Protecting our environment and natural resources from the hazards caused by improper solid waste management has been a continuing struggle for every Filipino. We are both victim and culprit to the country’s garbage problem and, regardless of our stature in society, we all must take part, do our share and make our community safe from disaster. The enactment of Republic Act No. 9003, or the Ecological Solid Waste Management Act, paved the way for a shift from indiscriminate waste disposal to institutionalized proper solid waste management at every household and community. By requiring the segregation of solid waste at source, the law educates every son and daughter the basics of proper environmental management in the hope that, as they grow older, the environmental consciousness may be brought into their school, business, and place of work.

Compliance with other environmental standards on wastewater, air pollution, medical and hazardous wastes would no longer be difficult to comprehend and can easily be made part of the day-to-day practice of every business and industry in the country. Behavior is a key cultural aspect that is embedded in people’s way of life. Studying a community’s behavior and introducing new ones requires intensive, long-term, and creative social marketing. This can be done by studying the demographic and cultural fiber of the community through immersions and capacity building activities. The Resources, Environment and Economics Center for Studies, Inc.’s (REECS) 2002 study on household waste management systems and the attitudes and behavior of the communities in two barangays in Metro Manila ( Bennagen, Nepomuceno, Covar, 2002) showed that:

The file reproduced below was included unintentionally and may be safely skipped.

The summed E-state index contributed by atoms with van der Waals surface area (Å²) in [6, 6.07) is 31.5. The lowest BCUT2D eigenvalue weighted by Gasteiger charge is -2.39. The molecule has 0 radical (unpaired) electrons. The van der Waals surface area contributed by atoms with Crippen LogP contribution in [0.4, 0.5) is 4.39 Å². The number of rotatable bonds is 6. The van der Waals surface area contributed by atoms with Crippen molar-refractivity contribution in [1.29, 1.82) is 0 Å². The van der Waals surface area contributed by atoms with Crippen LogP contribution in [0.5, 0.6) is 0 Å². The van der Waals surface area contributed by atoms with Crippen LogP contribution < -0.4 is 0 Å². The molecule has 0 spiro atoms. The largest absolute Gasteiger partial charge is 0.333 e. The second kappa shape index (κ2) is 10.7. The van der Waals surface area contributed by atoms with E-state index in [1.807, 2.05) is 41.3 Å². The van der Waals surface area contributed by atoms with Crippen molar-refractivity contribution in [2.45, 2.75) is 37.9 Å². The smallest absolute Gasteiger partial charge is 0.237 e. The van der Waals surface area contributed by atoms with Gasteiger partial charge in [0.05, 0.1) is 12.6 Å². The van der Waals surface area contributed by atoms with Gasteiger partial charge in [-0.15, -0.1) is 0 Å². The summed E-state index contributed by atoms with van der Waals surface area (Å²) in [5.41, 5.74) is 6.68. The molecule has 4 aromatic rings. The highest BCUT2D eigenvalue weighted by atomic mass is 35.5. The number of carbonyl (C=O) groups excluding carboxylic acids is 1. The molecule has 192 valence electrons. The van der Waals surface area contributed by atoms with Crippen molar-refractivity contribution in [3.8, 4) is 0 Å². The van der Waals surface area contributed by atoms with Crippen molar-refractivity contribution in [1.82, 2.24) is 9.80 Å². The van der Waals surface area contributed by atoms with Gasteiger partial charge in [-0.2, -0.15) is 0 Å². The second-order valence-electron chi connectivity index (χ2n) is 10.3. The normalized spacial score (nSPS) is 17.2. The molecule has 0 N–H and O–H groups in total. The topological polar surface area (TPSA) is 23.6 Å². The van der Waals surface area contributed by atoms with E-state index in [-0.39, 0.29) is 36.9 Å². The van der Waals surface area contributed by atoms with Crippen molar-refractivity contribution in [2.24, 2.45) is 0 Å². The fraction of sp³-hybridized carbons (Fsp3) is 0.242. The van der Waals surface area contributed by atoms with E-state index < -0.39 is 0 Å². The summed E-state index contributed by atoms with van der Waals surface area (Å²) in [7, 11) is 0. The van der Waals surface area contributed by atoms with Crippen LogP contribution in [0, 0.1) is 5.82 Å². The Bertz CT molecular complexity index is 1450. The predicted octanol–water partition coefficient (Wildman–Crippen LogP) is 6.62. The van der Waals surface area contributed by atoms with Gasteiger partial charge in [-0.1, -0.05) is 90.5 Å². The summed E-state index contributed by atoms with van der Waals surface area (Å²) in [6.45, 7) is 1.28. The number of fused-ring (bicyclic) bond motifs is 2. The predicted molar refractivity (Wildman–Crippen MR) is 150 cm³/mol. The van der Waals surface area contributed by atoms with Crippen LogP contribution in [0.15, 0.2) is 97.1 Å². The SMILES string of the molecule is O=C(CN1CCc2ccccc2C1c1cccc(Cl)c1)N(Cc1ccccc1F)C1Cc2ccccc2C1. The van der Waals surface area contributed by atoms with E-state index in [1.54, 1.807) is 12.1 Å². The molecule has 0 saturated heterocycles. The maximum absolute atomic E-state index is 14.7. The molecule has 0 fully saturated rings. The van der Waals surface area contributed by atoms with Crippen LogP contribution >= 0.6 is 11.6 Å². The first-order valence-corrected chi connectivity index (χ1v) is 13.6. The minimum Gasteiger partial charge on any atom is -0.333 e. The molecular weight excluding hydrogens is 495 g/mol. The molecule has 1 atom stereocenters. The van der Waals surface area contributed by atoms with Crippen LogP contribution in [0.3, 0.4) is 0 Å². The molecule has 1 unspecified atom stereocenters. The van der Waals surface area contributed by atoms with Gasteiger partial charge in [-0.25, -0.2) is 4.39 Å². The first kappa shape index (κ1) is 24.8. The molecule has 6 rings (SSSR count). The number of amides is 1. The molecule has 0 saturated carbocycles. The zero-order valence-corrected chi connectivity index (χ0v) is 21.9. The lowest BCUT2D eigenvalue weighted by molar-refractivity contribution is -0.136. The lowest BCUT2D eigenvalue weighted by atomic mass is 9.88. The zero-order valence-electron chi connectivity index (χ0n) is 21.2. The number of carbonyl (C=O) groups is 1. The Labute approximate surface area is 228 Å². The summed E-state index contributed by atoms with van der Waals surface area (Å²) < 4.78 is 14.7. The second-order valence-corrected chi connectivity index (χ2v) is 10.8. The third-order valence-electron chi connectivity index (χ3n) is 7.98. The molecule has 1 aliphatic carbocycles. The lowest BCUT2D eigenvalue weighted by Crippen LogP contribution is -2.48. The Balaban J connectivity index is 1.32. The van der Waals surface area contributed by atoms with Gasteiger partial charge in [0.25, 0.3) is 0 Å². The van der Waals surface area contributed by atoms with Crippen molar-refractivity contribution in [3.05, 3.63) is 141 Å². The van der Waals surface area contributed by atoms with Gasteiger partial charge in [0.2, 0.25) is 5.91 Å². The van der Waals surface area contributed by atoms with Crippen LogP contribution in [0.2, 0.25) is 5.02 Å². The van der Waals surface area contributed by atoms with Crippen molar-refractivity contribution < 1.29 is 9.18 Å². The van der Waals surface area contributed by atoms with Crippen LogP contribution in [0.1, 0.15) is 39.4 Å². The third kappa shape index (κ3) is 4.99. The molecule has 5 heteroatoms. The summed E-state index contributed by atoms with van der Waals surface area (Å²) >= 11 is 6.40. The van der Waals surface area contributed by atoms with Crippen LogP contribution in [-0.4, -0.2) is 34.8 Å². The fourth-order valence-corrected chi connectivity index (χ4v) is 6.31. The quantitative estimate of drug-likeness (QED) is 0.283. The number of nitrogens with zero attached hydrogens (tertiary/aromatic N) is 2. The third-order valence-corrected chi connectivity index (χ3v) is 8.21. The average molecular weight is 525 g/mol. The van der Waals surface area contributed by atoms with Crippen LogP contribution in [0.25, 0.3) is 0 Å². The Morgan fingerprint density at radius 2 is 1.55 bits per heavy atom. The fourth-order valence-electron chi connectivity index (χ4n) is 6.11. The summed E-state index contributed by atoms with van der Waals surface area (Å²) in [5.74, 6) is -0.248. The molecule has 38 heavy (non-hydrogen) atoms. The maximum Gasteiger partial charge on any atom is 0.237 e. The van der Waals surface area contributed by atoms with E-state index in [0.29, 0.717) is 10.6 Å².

1. Waste management is still perceived by many as the responsibility of government. 2. Public participation in waste management, especially in segregation at source, remains limited. 3. More extensive awareness- raising activities and training on ecological waste management are needed, together with stricter enforcement of the Law and local ordinances must be observed. 4. There is lack of community empowerment and political will to resolve the problem.

Recognizing the importance of the environment’s immediate recovery and effects of improper waste management to the Philippines, there is a need for understanding and reformation of attitudes and concern towards the protection of environment. The impending garbage crisis can be prevented if we only practice waste segregation at source, recycling, and composting as what the law requires. An intensive social marketing program has to be established on a long-term scale within a barangay – the smallest unit of the local government.

A Term Paper
Presented to
Department of English
College of Social Science and Humanities
Mindanao State University
Marawi City

In Partial Fulfillment
of the Requirements for the Course
English 2 – Section Cc2
First Semester, 2013-2014

September 5, 2013

•Guidelines for waste management with special focus on areas with limited infrastructure •http://en.wikipedia.org/wiki/Waste_management
•http://gogreenamericatv.com/4-methods-of-proper-waste-management/ •http://imagineechoprojectswaste.blogspot.com/2008/04/alarming-waste-problem-in-philippines.html •http://cng0268.blogspot.com/2011/07/environmental-problem-issues-of-garbage.html •How to develop a waste management and Disposal strategy

•http://www.environmentalistseveryday.org/solid-waste-management/environment-friendly-waste-disposal/waste-reduction.php •Solid Waste Management Made Easy

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Waste management in the Philippines. (2016, Apr 14). Retrieved from https://studymoose.com/waste-management-in-the-philippines-essay

Waste management in the Philippines